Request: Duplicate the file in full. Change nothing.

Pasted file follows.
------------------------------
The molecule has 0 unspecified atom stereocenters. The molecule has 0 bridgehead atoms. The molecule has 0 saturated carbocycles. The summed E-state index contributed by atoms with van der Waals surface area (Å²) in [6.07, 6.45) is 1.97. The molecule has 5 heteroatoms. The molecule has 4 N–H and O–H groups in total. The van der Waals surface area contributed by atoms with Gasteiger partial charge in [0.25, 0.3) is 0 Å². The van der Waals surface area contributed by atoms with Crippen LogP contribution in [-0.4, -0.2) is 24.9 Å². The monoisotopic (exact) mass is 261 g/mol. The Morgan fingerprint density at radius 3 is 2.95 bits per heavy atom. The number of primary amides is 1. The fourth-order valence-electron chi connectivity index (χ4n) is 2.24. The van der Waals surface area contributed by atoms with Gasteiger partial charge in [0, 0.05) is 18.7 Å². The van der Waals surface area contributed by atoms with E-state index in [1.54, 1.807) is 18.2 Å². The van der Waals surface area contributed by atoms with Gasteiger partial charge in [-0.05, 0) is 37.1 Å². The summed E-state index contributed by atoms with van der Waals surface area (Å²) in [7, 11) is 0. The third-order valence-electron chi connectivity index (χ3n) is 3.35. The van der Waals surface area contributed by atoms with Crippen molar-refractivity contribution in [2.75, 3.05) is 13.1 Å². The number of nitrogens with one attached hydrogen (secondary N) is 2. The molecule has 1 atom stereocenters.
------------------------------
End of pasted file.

The molecule has 0 unspecified atom stereocenters. The molecule has 0 bridgehead atoms. The molecule has 0 saturated carbocycles. The summed E-state index contributed by atoms with van der Waals surface area (Å²) in [6.07, 6.45) is 1.97. The molecule has 5 heteroatoms. The molecule has 4 N–H and O–H groups in total. The van der Waals surface area contributed by atoms with Gasteiger partial charge in [0.25, 0.3) is 0 Å². The van der Waals surface area contributed by atoms with Crippen LogP contribution in [-0.4, -0.2) is 24.9 Å². The monoisotopic (exact) mass is 261 g/mol. The Morgan fingerprint density at radius 3 is 2.95 bits per heavy atom. The number of primary amides is 1. The fourth-order valence-electron chi connectivity index (χ4n) is 2.24. The van der Waals surface area contributed by atoms with Gasteiger partial charge in [0, 0.05) is 18.7 Å². The van der Waals surface area contributed by atoms with E-state index in [1.54, 1.807) is 18.2 Å². The van der Waals surface area contributed by atoms with Gasteiger partial charge in [-0.05, 0) is 37.1 Å². The summed E-state index contributed by atoms with van der Waals surface area (Å²) in [7, 11) is 0. The third-order valence-electron chi connectivity index (χ3n) is 3.35. The van der Waals surface area contributed by atoms with Crippen molar-refractivity contribution in [2.75, 3.05) is 13.1 Å². The number of nitrogens with one attached hydrogen (secondary N) is 2. The molecule has 1 atom stereocenters.